If we had, perhaps we would not still live in a country where racist drug laws provide a thin cover behind which cops arbitrarily torture and execute an unknown number of black men.  If we had had a little moral imagination, we might have stopped this a long time ago – instead, we needed to wait for it to come out on video before we would even start talking about it.

So what should we do?

Here’s what we can do, for a start: the next time a black person tells us, ‘I can’t ever get a cab’, ‘They won’t lease us apartments’, ‘They treat me like I’m only there to shoplift’, ‘I was going the speed limit’, ‘I wasn’t resisting arrest’, ‘They kill us for no reason’, we can believe them.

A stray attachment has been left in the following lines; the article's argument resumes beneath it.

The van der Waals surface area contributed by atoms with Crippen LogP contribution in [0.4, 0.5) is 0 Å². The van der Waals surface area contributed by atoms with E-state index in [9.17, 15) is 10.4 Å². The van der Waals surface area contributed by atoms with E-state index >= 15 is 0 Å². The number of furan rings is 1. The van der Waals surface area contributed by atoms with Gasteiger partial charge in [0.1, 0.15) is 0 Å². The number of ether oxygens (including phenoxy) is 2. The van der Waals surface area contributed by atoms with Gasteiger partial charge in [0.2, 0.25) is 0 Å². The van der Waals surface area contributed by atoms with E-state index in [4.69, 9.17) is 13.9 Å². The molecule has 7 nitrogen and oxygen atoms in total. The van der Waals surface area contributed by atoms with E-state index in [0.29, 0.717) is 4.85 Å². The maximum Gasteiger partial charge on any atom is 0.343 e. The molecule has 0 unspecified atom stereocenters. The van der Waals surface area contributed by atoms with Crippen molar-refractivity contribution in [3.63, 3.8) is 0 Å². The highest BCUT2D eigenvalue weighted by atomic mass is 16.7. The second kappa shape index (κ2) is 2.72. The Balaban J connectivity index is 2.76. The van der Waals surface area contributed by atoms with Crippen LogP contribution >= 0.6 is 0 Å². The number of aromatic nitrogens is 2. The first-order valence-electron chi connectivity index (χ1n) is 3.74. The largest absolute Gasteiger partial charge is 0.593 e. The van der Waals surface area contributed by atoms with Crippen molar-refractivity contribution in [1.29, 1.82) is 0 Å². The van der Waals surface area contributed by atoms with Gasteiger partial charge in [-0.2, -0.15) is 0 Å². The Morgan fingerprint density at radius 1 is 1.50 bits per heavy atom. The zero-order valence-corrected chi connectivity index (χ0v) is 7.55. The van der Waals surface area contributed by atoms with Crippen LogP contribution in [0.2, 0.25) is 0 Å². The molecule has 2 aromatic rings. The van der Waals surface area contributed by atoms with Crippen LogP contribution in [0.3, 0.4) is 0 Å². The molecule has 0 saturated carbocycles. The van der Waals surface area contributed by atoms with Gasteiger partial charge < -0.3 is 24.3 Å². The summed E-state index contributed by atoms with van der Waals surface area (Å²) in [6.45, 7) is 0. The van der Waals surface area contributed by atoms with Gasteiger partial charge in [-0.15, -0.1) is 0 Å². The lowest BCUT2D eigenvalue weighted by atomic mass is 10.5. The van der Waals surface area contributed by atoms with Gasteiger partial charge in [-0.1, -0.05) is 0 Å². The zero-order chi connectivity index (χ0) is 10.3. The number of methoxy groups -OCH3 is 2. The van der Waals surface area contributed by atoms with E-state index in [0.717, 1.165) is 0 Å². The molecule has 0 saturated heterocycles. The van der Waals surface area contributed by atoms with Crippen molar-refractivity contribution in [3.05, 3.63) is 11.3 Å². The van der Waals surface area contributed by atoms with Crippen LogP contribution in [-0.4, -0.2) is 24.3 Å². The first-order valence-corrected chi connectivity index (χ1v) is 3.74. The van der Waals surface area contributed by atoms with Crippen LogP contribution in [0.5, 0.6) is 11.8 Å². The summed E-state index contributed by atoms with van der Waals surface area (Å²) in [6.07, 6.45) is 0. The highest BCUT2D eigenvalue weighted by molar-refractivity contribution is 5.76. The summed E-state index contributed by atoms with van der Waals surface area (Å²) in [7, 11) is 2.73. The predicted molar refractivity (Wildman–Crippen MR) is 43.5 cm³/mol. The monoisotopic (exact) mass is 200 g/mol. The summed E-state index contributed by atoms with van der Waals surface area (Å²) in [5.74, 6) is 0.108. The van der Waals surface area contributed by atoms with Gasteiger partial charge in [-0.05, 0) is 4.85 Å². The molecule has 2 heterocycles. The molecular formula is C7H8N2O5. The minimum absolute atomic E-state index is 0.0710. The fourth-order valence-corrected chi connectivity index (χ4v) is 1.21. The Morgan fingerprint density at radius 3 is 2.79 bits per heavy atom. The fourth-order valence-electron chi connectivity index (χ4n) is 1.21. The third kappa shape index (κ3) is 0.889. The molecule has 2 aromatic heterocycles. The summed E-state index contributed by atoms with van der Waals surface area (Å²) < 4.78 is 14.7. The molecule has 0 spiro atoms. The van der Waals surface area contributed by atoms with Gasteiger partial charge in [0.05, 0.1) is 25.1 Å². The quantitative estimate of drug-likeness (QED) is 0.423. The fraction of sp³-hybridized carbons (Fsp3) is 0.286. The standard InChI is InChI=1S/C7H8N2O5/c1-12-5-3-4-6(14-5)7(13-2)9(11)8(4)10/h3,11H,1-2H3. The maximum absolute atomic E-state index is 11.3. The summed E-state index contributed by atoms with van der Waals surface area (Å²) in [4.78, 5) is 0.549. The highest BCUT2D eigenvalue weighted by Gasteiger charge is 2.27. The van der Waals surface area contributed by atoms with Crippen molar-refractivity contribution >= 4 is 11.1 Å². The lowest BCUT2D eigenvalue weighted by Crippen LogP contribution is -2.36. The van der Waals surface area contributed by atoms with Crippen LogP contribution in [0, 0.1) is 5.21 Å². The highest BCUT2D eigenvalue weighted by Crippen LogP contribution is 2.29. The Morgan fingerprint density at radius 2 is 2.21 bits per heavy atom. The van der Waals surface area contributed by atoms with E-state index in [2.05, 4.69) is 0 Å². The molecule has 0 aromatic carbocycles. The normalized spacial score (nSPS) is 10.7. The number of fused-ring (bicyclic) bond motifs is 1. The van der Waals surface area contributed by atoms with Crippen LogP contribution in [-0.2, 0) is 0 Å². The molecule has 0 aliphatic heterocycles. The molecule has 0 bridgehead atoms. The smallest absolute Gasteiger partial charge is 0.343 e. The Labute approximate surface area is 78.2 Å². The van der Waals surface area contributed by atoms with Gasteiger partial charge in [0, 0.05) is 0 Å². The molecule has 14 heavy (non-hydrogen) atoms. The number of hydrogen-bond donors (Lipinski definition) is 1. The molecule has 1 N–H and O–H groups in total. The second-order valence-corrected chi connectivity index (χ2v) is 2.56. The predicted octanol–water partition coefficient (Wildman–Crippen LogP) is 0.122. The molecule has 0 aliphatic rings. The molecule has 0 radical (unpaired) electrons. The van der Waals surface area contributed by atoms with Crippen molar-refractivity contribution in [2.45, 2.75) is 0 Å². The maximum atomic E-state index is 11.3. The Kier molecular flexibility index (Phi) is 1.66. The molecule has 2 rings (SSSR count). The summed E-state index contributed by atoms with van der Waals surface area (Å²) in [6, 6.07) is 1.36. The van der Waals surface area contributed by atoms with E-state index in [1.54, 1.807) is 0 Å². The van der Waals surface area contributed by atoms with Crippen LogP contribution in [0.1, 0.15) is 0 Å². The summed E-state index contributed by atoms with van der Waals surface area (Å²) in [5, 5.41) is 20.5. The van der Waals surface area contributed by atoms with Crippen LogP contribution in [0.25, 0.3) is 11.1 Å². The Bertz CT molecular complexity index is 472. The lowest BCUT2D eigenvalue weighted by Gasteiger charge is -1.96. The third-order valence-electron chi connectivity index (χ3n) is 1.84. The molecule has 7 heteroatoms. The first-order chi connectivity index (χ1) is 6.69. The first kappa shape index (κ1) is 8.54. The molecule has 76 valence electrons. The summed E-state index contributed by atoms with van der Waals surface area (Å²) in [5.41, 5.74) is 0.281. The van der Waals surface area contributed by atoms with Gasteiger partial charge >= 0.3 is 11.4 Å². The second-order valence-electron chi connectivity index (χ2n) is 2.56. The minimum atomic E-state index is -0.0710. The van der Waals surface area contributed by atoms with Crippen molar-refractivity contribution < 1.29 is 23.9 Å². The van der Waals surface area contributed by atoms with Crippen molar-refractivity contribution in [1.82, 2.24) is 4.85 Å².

Image taken from the New York Times

Here Endeth the Lesson

When I was very young, about eight or nine, my parents made a disastrous error of judgement.

In my house, we were absolutely not allowed to watch movies before the Motion Picture Association of America thought we should – if a movie was rated PG-13, then we would wait until the stroke of midnight on our thirteenth birthday to watch it.

There was only one exception to this rule: we could plead historical relevance.  This was my father’s particular weakness, and it could be relied upon: if a movie took as its subject a historical event in which we had expressed an interest, then we could almost always convince him to rent it, no matter the rating.

Which is how we ended up watching ‘The Untouchables’ one Friday night.  To this day, I wonder how he got that past my mother, who was of less amenable mind.  But no matter – by the time everyone figured out that it was an enormous mistake, the damage was done.